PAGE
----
It is no inductive leap to observe that when the excommunication arises we collide with those to whom we are closest. Broader, less personal outrages are normally reserved for persons with whom we are not directly associated. Invariably those peripheral execrations are without self-punishment, being merely expressions of loathing for what is esteemed or characterized as other than appropriate behaviour (such as political or commercial articulations). Ironically the conflagration of intimate relationships provokes a deep emotional state of melancholic longing peculiar to the absence of a loved one (what is called "saudade"). It is accompanied by a repressed knowledge that the object of longing might never return - "those sonorous fruits grown from overripe hearts".
Notwithstanding the resulting nostalgia and yearning arising from personal conflict, most of us persist in maintaining the initial anathema - at least for a time. It is for this reason that the elevated trait of magnanimity is so sparse in these circumstances. Anger and benevolence have seldom existed side-by-side. Two factors operate against this polarity: one, hatred is poisoning one's own food; and, two, argument is decidedly lower-class. I say that without social equivalency; rather as a denotation of that which is beneath any high-minded person. In fact, civility is not unlike common sense - namely, there is nothing common about it at all, at any level of society, rich or poor, educated or not, young or old, man or woman. Just as alcoholism knows no bounds, so too the privilege of rising above personal disagreement is manifestly individual.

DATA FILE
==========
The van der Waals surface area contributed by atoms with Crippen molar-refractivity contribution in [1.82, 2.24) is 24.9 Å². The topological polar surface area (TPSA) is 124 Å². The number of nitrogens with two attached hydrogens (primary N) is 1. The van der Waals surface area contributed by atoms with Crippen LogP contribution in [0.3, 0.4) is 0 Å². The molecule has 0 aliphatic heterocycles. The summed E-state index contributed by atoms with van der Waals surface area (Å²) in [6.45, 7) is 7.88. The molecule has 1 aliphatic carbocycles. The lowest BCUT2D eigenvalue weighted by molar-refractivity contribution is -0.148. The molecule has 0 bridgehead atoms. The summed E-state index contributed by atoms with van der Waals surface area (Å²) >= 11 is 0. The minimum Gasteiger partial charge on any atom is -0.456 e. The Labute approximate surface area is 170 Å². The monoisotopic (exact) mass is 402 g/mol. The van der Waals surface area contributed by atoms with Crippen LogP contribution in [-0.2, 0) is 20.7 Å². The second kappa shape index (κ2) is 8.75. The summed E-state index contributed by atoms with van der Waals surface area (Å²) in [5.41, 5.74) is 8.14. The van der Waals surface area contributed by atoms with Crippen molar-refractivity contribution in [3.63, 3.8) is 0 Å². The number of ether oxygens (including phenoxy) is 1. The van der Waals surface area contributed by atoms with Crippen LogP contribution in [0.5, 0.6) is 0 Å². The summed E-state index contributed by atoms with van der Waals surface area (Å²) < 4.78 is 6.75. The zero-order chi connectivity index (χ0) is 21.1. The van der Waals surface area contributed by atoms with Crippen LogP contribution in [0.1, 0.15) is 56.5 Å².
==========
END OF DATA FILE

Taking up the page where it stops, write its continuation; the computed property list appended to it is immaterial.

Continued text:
If you're set on preserving a distance there is always the convenient perception that succumbing to the avoidance of abhorrence is itself an imprecation. Unfortunately what underlies much of that proscription is not morality but bloodymindedness. To pretend to stand on ceremony of this nature is customarily a complete waste of time and energy. Granted, there may exist patent exceptions in the realm of international diplomacy and other multi-lateral schemes; but within the context of intimate relationships the distinction is usually wanting, barring egregious and unforgivable sins.
As deep-seated and spirited as charity must be, it nonetheless admits to an ingredient of pragmatism. Just as the mind-body dichotomy is forever entwined, so too the disparity between aversion and forgiveness is likewise a mixed blend. On the purely logical scale the extrapolation is that we are ultimately compelled to unite the forces of regret and resolve. This head-to-head battering is never easy to overcome. For those who have the savoir-faire to remove themselves from needless particularity, their confidence is inevitably and unwittingly rewarded with evaporation of contaminants. Aside from the fact that elevated conduct is becoming, there remains the very real possibility that "no one cares, no one's listening". Harsh though that may be, it is shallow to assume that we'll capture more attention - if that is all we seek - by preoccupation with our own sense of personal slight. Similarly the unexpressed compliment for cautious conduct governed by cerebral motives is a much preferred ambition.